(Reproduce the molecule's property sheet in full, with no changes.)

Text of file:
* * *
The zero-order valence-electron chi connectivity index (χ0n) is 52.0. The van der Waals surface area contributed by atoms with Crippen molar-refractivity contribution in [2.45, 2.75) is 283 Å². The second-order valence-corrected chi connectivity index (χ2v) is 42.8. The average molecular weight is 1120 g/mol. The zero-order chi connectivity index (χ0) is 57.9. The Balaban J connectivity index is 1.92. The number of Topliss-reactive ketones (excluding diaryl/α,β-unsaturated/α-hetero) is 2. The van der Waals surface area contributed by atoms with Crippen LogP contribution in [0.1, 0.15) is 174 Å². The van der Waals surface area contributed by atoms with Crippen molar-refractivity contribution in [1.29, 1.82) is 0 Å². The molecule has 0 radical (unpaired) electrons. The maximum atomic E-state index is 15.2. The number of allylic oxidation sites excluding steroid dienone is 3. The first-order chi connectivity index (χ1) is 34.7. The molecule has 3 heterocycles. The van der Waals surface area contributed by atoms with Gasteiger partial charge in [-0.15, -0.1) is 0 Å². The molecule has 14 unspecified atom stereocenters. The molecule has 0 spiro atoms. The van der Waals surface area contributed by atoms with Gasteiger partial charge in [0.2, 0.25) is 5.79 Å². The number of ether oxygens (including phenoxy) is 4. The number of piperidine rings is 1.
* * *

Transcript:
The zero-order valence-electron chi connectivity index (χ0n) is 52.0. The van der Waals surface area contributed by atoms with Crippen molar-refractivity contribution in [2.45, 2.75) is 283 Å². The second-order valence-corrected chi connectivity index (χ2v) is 42.8. The average molecular weight is 1120 g/mol. The zero-order chi connectivity index (χ0) is 57.9. The Balaban J connectivity index is 1.92. The number of Topliss-reactive ketones (excluding diaryl/α,β-unsaturated/α-hetero) is 2. The van der Waals surface area contributed by atoms with Crippen LogP contribution in [0.1, 0.15) is 174 Å². The van der Waals surface area contributed by atoms with Crippen molar-refractivity contribution in [1.29, 1.82) is 0 Å². The molecule has 0 radical (unpaired) electrons. The maximum atomic E-state index is 15.2. The number of allylic oxidation sites excluding steroid dienone is 3. The first-order chi connectivity index (χ1) is 34.7. The molecule has 3 heterocycles. The van der Waals surface area contributed by atoms with Gasteiger partial charge in [-0.15, -0.1) is 0 Å². The molecule has 14 unspecified atom stereocenters. The molecule has 0 spiro atoms. The van der Waals surface area contributed by atoms with Gasteiger partial charge in [0.2, 0.25) is 5.79 Å². The number of ether oxygens (including phenoxy) is 4. The number of piperidine rings is 1.